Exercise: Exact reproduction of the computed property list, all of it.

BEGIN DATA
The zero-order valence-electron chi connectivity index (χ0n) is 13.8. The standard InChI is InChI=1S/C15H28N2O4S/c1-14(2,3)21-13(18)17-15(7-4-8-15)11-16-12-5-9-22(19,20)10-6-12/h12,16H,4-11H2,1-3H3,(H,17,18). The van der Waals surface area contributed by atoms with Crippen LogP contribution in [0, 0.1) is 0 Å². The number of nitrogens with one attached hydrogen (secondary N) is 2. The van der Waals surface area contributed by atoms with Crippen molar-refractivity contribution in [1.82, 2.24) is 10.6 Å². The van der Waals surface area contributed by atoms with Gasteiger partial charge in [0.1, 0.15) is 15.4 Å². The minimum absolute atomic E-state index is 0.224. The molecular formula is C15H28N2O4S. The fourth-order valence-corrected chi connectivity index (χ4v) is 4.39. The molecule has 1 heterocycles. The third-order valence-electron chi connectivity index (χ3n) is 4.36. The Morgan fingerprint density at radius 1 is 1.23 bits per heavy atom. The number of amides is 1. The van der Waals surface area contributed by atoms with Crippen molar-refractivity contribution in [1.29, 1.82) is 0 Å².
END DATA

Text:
The zero-order valence-electron chi connectivity index (χ0n) is 13.8. The standard InChI is InChI=1S/C15H28N2O4S/c1-14(2,3)21-13(18)17-15(7-4-8-15)11-16-12-5-9-22(19,20)10-6-12/h12,16H,4-11H2,1-3H3,(H,17,18). The van der Waals surface area contributed by atoms with Crippen LogP contribution in [0, 0.1) is 0 Å². The number of nitrogens with one attached hydrogen (secondary N) is 2. The van der Waals surface area contributed by atoms with Crippen molar-refractivity contribution in [1.82, 2.24) is 10.6 Å². The van der Waals surface area contributed by atoms with Gasteiger partial charge in [0.1, 0.15) is 15.4 Å². The minimum absolute atomic E-state index is 0.224. The molecular formula is C15H28N2O4S. The fourth-order valence-corrected chi connectivity index (χ4v) is 4.39. The molecule has 1 heterocycles. The third-order valence-electron chi connectivity index (χ3n) is 4.36. The Morgan fingerprint density at radius 1 is 1.23 bits per heavy atom. The number of amides is 1. The van der Waals surface area contributed by atoms with Crippen molar-refractivity contribution in [1.29, 1.82) is 0 Å².